2. Much less must we strike them in their authority, so as to attempt to depose them from their Rule and Government.
The crown doth not precariously depend upon the people; to be worne, and then laid aside again, as they shall please: nor can the dominion, with which a sovereign prince is invested, be abrogated by the consent of the people; although it might, perhaps, be first given by their consent: because, as there was the voluntary concurrence of both to assume it, so there must be again the voluntary concurrence of the prince at least to lay it down; or else he must needs suffer wrong and injury. Indeed, it is far less injustice to take away any private man's inheritance, than to deprive a sovereign magistrate of that authority, which God and man, law and succession, and all the titles we can have here on earth, have instated in him. And the iniquity is so much the greater, inasmuch as virtually all other rights are lost and destroyed when his is; all others being derived from his, and depending upon it.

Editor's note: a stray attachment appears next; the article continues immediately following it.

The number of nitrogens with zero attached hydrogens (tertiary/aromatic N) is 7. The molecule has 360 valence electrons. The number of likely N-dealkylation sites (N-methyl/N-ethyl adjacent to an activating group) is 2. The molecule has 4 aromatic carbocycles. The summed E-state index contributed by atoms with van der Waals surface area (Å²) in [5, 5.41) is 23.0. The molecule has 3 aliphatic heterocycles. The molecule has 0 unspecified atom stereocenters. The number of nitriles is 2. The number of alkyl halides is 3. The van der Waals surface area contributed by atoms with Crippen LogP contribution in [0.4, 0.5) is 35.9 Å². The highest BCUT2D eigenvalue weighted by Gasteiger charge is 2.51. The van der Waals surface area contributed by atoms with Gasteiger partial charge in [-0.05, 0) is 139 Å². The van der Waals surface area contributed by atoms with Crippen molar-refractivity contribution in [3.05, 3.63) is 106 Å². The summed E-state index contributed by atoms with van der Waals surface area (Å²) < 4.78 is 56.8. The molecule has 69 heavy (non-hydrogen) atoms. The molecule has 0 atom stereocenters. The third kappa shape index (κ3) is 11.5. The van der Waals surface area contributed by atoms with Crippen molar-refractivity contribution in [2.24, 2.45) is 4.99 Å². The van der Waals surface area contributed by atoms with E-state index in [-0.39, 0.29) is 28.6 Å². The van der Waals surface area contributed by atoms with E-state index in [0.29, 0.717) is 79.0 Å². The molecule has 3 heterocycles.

This, therefore, is the Second particular; We must not strike princes, in their Authority; either by denying obedience unto it, or deposing them from it.
iii. If this be iniquity, then certainly it is sacrilege TO STRIKE THEM IN THEIR PERSONS, AND TO OFFER VIOLENCE TO THEIR LIBERTY OR LIFE.